The Big Bluff: Wall Street Traders Burn Down The House

The Big Bluff: Wall Street Traders Burn Down The House

 Readers Note:

GoodB Executive Director Monika Mitchell will be on writing sabbatical until March to finish her new manuscript on The World of Wall Street Finance  due out in ebook in June and print in Fall 2011.


Lately I have been hearing a lot about how Wall Street mortgage market makers who brought the global economies to their knees were “stupid.” MIT Quants, Berkeley physicists, Harvard, Stanford and Wharton MBA’s, we are told, were completely clueless about the upcoming housing collapse. We are supposed to believe that these physics and stochastic calculus majors did not understand that what goes up must come down.

At the 92 Street Y in New York last week, Michael Lewis, the prolific author of “The Big Short” (out in paperback this month), claimed to NPR’s engaging host Ira Glass that most guys on Wall Street did not see the downturn in housing coming. He further declared that only 10-20 people in the whole industry saw the upcoming crisis – the rest are either “fools or crooks.” The handful of credit default swap (CDS) traders aka “short-sellers” in his book are his “heroes.” “I like these guys,” he announced. “I want the reader to like them too.”

Well, we do like them – as much as we can like people who escalated the collapse of the U.S. financial system and were on the receiving end of hundreds of millions of dollars of government bailout monies. Remember AIG? They were one of the losers on the other side of the trades from Lewis’ “heroes.” I guess that means you and I lost that bet.

DealBook writes: We watch these traders “build their credit-default-swap positions. As our guide, Lewis provides the best description to date of the way mortgages, and side bets on the health of those mortgages, turned into gigantic liabilities that sank the mighty insurance group A.I.G.”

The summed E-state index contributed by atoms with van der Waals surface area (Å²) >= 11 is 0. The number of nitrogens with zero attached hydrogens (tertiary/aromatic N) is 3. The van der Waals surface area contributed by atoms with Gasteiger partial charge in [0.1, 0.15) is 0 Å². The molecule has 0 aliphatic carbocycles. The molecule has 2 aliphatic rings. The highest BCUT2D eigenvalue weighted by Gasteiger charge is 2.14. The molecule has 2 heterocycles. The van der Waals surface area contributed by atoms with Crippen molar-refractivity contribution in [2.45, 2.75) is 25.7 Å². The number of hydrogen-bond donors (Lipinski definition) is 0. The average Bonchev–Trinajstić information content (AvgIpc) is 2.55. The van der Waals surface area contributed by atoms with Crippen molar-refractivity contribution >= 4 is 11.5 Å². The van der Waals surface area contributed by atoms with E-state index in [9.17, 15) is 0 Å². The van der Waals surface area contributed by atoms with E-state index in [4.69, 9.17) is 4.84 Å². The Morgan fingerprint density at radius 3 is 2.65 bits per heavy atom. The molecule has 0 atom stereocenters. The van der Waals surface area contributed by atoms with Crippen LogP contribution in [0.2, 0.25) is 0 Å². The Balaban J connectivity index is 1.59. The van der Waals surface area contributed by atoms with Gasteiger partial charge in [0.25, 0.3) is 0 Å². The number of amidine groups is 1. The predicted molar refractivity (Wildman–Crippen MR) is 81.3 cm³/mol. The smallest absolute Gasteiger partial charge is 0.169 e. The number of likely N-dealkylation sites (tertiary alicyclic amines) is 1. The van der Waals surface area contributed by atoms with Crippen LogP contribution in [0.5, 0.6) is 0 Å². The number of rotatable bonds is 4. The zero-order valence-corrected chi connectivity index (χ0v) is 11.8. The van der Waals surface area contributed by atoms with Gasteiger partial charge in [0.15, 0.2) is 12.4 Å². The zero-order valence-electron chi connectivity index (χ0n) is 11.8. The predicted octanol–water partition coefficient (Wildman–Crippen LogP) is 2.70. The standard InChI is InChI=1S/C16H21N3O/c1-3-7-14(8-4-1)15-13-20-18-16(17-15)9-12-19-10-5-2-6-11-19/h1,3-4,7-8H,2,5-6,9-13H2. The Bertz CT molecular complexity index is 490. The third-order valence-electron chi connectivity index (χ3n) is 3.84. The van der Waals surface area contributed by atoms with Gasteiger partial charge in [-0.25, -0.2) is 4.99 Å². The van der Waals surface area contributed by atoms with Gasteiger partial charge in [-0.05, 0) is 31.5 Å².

How much did A.I.G. cost us? Three hundred billion and counting? Lewis, who has not been in the business of finance for over two decades since his year as a junior salesman on a Eurobond desk, describes a world of glorified avarice that has changed radically in his absence. The Big Short’saccolades for bad behavior are retro-1988, and for all practical purposes so is the book’s theme: greed is good.

How CDS Work

Very briefly, credit default swaps are “quasi-insurance” polices taken out on any financial instrument, in this case: mortgage securities. You buy a mortgage security for your pension fund for say $200m and then “insure” it with a CDS for a fee of $200k annually. If the security defaults (borrowers stop paying their mortgage loans), you get paid by the insurer. 

A.I.G. wrote billions of dollars’ worth of these policies. Yet, unlike insurance they had no capital stored away for that rainy day of default. Why? Because they are called “swaps” and the headquarters for these lethal bets was moved to London from Connecticut to circumvent U.S. insurance regulations.

Getting the picture? It gets worse.

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Monika Mitchell

Executive Director

Good Business International, Inc.

Economy of Trust Blog